To offer HTTP file downloads via your own code [rather than redirecting elsewhere], it's often easy to rustle something up. However, the default behaviour in a lot of cases may not give users as good an experience as possible. With a bit of effort, you can polish that right up, and here are 4 sets of HTTP headers that help you do just that.
If you are able to, set the
content-length header with the total size of the file.
This simple header will cause browsers to tell users [estimates for] the time-to-completion of downloads. [It's also required for browsers to attempt to do range requests, as in the following section.]
Note that if streaming a file to the client, e.g. using Django's StreamingHttpResponse, then at the point the HTTP headers are generated, the full bytes of the file are not available, so this can't happen automatically. You have to explicitly determine the length of the file and set the header. For example, if the file is stored in S3, S3 returns a
content-length header with all responses, and you can take the value of this header and return it to the client.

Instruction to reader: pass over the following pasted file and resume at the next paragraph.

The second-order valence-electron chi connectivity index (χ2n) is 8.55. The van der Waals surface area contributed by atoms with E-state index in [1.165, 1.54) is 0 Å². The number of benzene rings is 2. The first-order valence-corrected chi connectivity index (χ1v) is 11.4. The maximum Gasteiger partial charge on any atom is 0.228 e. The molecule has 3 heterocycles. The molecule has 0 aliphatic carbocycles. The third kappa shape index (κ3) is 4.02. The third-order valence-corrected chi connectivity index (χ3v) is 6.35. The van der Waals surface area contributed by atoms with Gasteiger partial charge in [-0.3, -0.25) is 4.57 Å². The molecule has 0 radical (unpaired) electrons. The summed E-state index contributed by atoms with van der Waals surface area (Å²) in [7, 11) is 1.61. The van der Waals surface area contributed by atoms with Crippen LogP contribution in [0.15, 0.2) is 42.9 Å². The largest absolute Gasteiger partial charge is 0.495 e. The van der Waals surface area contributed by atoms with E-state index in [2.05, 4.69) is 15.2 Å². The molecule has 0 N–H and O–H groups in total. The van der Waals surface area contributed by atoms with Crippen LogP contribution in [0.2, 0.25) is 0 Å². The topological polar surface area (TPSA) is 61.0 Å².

accept-ranges / range / content-range [/ content-length]
By default, if the connection is interrupted, browsers will have to restart the download from the beginning. If you support HTTP range requests, which use the
content-range headers, [and
content-length header] then browsers can resume downloads from where they left off.
See the MDN docs on HTTP range requests for more information. Note that S3 supports range requests, so if your code is essentially a proxy to S3, you can proxy the headers to and from S3 to support this fairly easily.
By default, browsers will guess at a suitable filename for the downloaded file, typically using the last path-component from the URL. Instead, consider what would be a more helpful filename, and set something like
content-disposition: attachment; filename="very-helpful-filename.csv".
accept-encoding / content-encoding
Some files compress well, for example typical CSV files. Serving compressed versions of these would often make downloads much faster. However, if the most likely thing users will do will do is immediately and manually uncompress the file, you've just made their life a tiny bit harder.
However, the browser can do this so the user will never even notice. For example, if the browser sends an
accept-encoding header specifying it accepts gzip [which most modern browsers do], and if the server returns a header of
content-encoding: gzip with gzipped data, the browser will automatically decompress this data on download. The user will notice nothing other than faster downloads.
Unfortunately, S3 doesn't support this sort of content negotiation. If you're storing your data on S3, and want to support both gzipped and non-gzipped versions of an object, you'll have to store them under separate keys. To avoid this, you might be tempted to compress on-the-fly. However, you then won't be able to send a
content-length, or handle range requests.